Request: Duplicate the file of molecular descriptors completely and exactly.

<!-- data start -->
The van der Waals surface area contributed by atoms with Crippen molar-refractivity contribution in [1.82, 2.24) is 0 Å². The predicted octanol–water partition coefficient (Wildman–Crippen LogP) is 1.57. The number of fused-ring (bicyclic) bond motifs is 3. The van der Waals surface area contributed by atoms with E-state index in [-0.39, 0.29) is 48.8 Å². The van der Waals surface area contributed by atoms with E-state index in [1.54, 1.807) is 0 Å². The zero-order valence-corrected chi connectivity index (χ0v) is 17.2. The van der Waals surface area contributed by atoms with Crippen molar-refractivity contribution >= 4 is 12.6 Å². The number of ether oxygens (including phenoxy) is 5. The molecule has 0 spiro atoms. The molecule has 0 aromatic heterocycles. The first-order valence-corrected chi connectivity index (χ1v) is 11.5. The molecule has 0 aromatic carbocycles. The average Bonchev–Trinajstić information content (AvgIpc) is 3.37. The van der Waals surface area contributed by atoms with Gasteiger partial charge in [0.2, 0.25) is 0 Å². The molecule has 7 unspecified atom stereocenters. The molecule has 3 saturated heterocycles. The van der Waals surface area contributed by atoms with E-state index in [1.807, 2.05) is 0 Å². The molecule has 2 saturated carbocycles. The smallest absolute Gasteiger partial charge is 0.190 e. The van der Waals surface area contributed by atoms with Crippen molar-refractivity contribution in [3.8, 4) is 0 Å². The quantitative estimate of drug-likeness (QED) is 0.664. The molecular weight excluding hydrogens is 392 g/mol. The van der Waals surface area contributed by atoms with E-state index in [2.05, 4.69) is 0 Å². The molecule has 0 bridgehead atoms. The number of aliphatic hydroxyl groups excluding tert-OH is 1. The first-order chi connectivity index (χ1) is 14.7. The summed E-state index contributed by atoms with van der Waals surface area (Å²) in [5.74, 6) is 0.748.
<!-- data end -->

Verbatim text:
The van der Waals surface area contributed by atoms with Crippen molar-refractivity contribution in [1.82, 2.24) is 0 Å². The predicted octanol–water partition coefficient (Wildman–Crippen LogP) is 1.57. The number of fused-ring (bicyclic) bond motifs is 3. The van der Waals surface area contributed by atoms with E-state index in [-0.39, 0.29) is 48.8 Å². The van der Waals surface area contributed by atoms with E-state index in [1.54, 1.807) is 0 Å². The zero-order valence-corrected chi connectivity index (χ0v) is 17.2. The van der Waals surface area contributed by atoms with Crippen molar-refractivity contribution >= 4 is 12.6 Å². The number of ether oxygens (including phenoxy) is 5. The molecule has 0 spiro atoms. The molecule has 0 aromatic heterocycles. The first-order valence-corrected chi connectivity index (χ1v) is 11.5. The molecule has 0 aromatic carbocycles. The average Bonchev–Trinajstić information content (AvgIpc) is 3.37. The van der Waals surface area contributed by atoms with Gasteiger partial charge in [0.2, 0.25) is 0 Å². The molecule has 7 unspecified atom stereocenters. The molecule has 3 saturated heterocycles. The van der Waals surface area contributed by atoms with E-state index in [1.807, 2.05) is 0 Å². The molecule has 2 saturated carbocycles. The smallest absolute Gasteiger partial charge is 0.190 e. The van der Waals surface area contributed by atoms with Crippen molar-refractivity contribution in [3.8, 4) is 0 Å². The quantitative estimate of drug-likeness (QED) is 0.664. The molecular weight excluding hydrogens is 392 g/mol. The van der Waals surface area contributed by atoms with E-state index in [2.05, 4.69) is 0 Å². The molecule has 0 bridgehead atoms. The number of aliphatic hydroxyl groups excluding tert-OH is 1. The first-order chi connectivity index (χ1) is 14.7. The summed E-state index contributed by atoms with van der Waals surface area (Å²) in [5.74, 6) is 0.748.